Berendsen Audio PRE 1 SE and STA 150 SE
|Berendsen Audio PRE 1 SE and STA 150 SE|
It was a year ago when I first met Clement Perry during his visit to the Windy City with S-T staffers Dave Thomas and Mike Wright. We had a great discussion about some of our favorite jazz musicians and their recordings and before long he asked if I would be interested in joining the magazine as part of what is quickly being referred to as the Stereo Times Chicago Connection (along with Thomas and Wright, H. Courtenay Osborne and Tom Mallin who also hails from the Windy City area). I told CP that though I was flattered by the invitation, I knew it would be a lot more fun listening to live music than bench-pressing six foot tall, two hundred pound crates that contained the latest in speaker technology. I also felt compelled to let him know that even though I thought the mega buck equipment sounded fantastic, I truly believed that some gear had significantly outpaced inflation, and common sense. Clement jokingly replied, “Don’t worry. We’ll refrain from sending you the really, really good stuff.” Actually, he didn’t intend to send me any stuff. Instead he suggested that I join the publication as a music reviewer. After a moment of reflection I agreed to become a music critic with an emphasis on “straight-ahead” jazz.
Nine months later, as I was helping DT pack up some incredibly heavy components (as I often do), I took the liberty of getting a sneak preview of his 2005 CES/T.H.E. Show report. It’s not that I couldn’t wait for the official release, but I just wanted to know if somewhere down the road I would regret his attendance at the show and find myself in another impromptu weightlifting session. It was with a sigh of relief that I found out that one of his new discoveries, the Berendsen Audio STA-150 SE power amp and Pre-1 SE preamp, weighed a combined 72 pounds.
Shortly thereafter, the Berendsen gear arrived at DT’s place and I finally got to hear what he’d been so excited about. As I started to explain to him what I thought about the gear he said that he thought that I would be a great person to review the equipment. So after a brief conversation with CP, it was decided that I would begin doing equipment reviews after all, and that the Berendsen system would be my first foray.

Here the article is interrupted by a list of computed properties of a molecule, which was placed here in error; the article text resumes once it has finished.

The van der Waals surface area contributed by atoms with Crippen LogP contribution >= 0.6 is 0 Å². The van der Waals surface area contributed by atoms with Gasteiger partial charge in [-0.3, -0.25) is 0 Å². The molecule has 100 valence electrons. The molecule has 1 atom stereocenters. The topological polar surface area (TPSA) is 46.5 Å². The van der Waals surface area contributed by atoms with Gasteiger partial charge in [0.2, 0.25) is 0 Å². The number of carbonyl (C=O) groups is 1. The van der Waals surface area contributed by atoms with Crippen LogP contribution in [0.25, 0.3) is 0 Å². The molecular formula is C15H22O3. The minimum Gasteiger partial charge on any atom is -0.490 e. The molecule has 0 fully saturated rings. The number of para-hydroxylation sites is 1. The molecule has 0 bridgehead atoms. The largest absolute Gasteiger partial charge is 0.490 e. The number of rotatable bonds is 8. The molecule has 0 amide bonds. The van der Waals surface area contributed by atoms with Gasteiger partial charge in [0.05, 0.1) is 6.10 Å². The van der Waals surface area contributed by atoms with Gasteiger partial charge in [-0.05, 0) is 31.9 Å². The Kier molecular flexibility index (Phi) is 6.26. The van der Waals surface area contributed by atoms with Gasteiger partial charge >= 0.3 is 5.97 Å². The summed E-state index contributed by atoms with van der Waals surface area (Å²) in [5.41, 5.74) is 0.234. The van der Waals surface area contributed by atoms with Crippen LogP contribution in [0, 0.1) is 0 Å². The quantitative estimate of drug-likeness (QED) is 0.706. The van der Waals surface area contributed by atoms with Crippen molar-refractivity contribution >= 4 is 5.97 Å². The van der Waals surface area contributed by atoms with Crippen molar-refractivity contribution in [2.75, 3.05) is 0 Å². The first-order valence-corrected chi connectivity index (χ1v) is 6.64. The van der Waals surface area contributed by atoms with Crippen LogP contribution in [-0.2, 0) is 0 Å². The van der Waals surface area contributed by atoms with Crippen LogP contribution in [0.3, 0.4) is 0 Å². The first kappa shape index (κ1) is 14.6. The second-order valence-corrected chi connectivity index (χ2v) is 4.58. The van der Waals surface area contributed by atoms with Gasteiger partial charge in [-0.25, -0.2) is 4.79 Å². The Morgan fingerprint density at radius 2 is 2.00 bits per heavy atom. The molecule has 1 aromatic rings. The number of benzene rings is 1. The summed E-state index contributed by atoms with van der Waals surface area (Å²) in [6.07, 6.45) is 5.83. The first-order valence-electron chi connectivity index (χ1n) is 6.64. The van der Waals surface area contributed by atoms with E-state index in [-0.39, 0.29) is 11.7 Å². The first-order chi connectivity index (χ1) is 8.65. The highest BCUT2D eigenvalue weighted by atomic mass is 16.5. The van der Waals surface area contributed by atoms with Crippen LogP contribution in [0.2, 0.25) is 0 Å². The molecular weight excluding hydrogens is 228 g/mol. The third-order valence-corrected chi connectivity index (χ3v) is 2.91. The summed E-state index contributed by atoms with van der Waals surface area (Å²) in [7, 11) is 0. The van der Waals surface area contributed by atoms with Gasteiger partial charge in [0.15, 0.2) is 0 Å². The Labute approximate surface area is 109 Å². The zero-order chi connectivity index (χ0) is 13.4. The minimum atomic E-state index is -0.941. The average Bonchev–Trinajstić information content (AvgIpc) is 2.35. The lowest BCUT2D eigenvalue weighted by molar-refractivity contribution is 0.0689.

A little about Sven
Sven Berendsen of Moers, Germany has been manufacturing the Berendsen line of solid-state electronics for over fifteen years. The line includes an integrated amplifier, stereo amplifiers, preamplifiers, phono stages and CD players. Each component is handmade and is designed to allow the customer’s recordings to sound as natural as possible, have the ability to be upgraded, and be priced competitively within the marketplace. As a child he developed an ear for music while playing the piano before switching to concert guitar. While listening to his parent’s audio system, Sven became dissatisfied with its sound. Initially, he decided to improve their loudspeakers, but eventually discovered that he would have much better success building electronics. During his training in general and industrial electronics he realized that designing audio circuits that allowed the music to sound natural shouldn’t be very difficult but in reality it was a lot more challenging than he imagined. After a couple of design tries he developed some prototypes that were compared to some existing high-end manufactures and the feedback he received was enough to convince him to start his own company.
Like most international manufactures Sven uses an importer to market his products and he couldn’t have partnered with a better one. Randall Marder of Distinguished Audio Imports LLC, (formerly known as Acoustic Partners LLC), has been an audiophile for over thirty years and has been an importer for the last two years while also running the retail store, Colorado Audiophile Sound and Design in Elizabeth, Co. After a brief introduction from DT and a rather pleasant and lengthy conversation with Randall about audio, I soon had the top-of-the-line Special Edition, Berendsen STA 150 SE power amplifier and PRE1 SE preamplifier in house for review.
Fine German Engineering
The PRE1 SE ($1895.00) is a single-ended, solid-state line stage preamplifier. Although Sven believes in the merits of balanced circuitry he feels that the added cost would outweigh the benefits when value-for-money is a primary design criterion. However, if he were to design an amplifier with a cost no object approach he mentioned that a balanced design would be incorporated. The PRE1 SE is well constructed, has substantial weight at 16.5 pounds and comes supplied with a rather simple remote. It is a very straightforward design without any capacitors in the signal path. Sven feels that since even the most expensive capacitors will alter the signal, it’s better to leave them out.